Emami Agrotech says prices hurting edible oil demand


By Shrikant Kuwalekar and Kaushal Verma

MUMBAI – Growth in edible oil consumption in India has slumped, in part due to higher global prices and a weaker rupee, according to Emami Agrotech.

"The consumption growth (in edible oils) has slowed to say about 2.0-2.5% from 4.0-4.5% earlier," Sudhakar Desai, chief executive officer of the Kolkata-headquartered company, told Cogencis in an interview.


"A rise in global prices, coupled with a weaker rupee, has made edible oils pricier for Indian consumers," Desai said, adding high import duties of 45-55% had contributed to the rise in domestic prices, hurting consumption.   

Prices of palm oil, sunflower, mustard and soyoil have risen 5-10% in the last four months due to tight supply in the global market, among other factors. 

India is the world's largest importer of edible oil, shipping in around 15 mln tn annually to cater to 70% of the domestic requirement. In the decade to 2015, such imports increased around 12% a year. Since then, however, they have been stable at 14.5-15.1 mln tn a year, as availability of domestic edible oils increased. 

Desai says India's 1-trln-rupee edible oil industry has been plagued by various bilateral treaties and finding a solution through policy change is a priority. Desai, also the national president of Indian Vanaspati Producers' Association, said he was pursuing the matter with the Prime Minister's Office. 

On his plans for the company, Desai said Emami Agrotech sought to become a pan-India edible oil player in 18-24 months by expanding its refining business in Kandla and Mangalore. The company accounts for around 45% of the Emami group's turnover.

Following are edited excerpts of the interview:

Q. How prepared is the industry to tackle the challenges from bilateral treaties ?

A. Currently, the 1-trln-rupee edible oil industry is going through extremely challenging times. The government has recently raised the import duty on Malaysian refined palm oil to 50%, while retaining that on the crude variety at 40%, which has helped the local refining industry. However, from Jan 1, as per the decade-old treaty, the duty on oils imported from members of the Association of Southeast Asian Nations, both Malaysia and Indonesia in this case, will come down to 37.5% on crude and 45.0% on refined oils. This will trim the difference between the two to 7.5%, posing a threat to the domestic refining industry due to a likely surge in import of refined oils.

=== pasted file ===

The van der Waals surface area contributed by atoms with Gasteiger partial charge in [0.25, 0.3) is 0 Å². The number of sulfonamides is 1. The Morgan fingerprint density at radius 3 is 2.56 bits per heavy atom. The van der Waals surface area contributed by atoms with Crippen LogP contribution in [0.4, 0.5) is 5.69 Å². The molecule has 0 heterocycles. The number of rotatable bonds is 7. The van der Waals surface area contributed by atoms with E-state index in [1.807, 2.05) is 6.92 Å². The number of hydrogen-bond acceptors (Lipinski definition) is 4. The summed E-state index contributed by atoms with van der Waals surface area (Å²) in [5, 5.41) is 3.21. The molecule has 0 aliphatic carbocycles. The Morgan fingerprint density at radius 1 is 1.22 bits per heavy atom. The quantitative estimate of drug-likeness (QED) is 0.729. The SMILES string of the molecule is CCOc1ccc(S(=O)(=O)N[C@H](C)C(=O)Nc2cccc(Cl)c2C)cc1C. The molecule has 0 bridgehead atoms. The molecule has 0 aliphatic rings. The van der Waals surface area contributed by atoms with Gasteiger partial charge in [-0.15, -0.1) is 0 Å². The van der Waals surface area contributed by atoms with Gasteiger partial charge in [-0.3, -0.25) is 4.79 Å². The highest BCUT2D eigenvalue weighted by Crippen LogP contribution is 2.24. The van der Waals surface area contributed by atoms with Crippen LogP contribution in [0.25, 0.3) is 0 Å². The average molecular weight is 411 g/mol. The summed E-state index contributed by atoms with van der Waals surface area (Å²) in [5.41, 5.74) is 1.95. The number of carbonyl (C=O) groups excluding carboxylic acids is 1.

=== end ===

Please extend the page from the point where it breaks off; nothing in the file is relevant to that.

Another treaty that has posed a major challenge for the industry is the South Asian Free Trade Area pact signed in 2006, under which countries such as Bangladesh, Bhutan and Nepal have been pushing large quantities of duty-free edible oils into the country through the eastern borders. Emami, being a major player in the east, has been hit badly in terms of sales in Bengal, north-east Bihar and Jharkhand.

As president of the Indian Vanaspati Producers' Association, I have been pursuing the matter with the government and have sought that edible oils be dropped from the list of goods getting zero duty benefit. Not only edible oils, the vanaspati industry is also threatened by zero-duty imports from Sri Lanka and Nepal, when local manufacturers are forced to pay 45% duty on crude palm oil.  

Q. What is the potential for producing biofuel from edible oil, given the government's thrust on preparing ethanol from sugarcane?

A. India's biofuel policy has no clarity. Currently, India produces 150,000-170,000 tn of biodiesel from by-products generated during refining of edible oils. This production can easily be scaled up to 500,000 tn if the government scraps the goods and sales tax on biofuel produced by the edible oil industry. Globally, the edible oil and biodiesel industries go hand-in-hand. Emami Agrotech is the largest biodiesel supplier to Indian railways and also to oil marketing companies. Currently, we can supply 10,000 tn of edible oil-based biofuels a month if the government exempts the product from goods and services tax or cuts the rate substantially. 

Q. What are Emami Agrotech's plans ?

A. We have recently scaled up the capacity of our Haldia unit by 2,000 tn a day to 6,000 tn a day, making it one of the largest edible oil refineries. We had also added capacity of 1,200 tn a day at Krishnapatnam about six months ago, raising it to 2,200 tn per day. Work on the 2,200-tn-a-day port-based Kandla refinery will be completed in 15 months, after which Emami Agrotech's capacity will be 10,000 tn a day. Starting of the Kandla unit is our priority, as this will reduce our distribution costs for the branded oil portfolio. Eventually, our edible oil refining capacity will stand at 12,000-15,000 tn a day, and we will have a share of around 10% in the country's edible oil market, once the Mangalore refinery is completed by mid-2021.  End 

Edited by Avishek Dutta

Other News


Rupee at 69.50/$1 May-end, elections to lend caution

For the rupee, the best case scenario would be a clear mandate for the BJP, as it is likely to attract foreign investment into India. On the other hand, a heavily fractured coalition formed by the BJP and other political parties would spell trouble for the rupee.


Despite poll uncertainty, rupee beats Asian peers

The rupee started 2019 with a handicap — the risk posed by elections. From being a currency investors wanted to steer clear of before general elections, the rupee has surprisingly emerged as a favourite, even as the poll outcome is more than two months away.

Govt unlikely to cut palm oil duty on Indonesia’s demand

India is unlikely to accept Indonesia’s demand that duty on imports of its refined palm oil be lowered to that imposed by Malaysia to provide a level playing field, a source in the know said.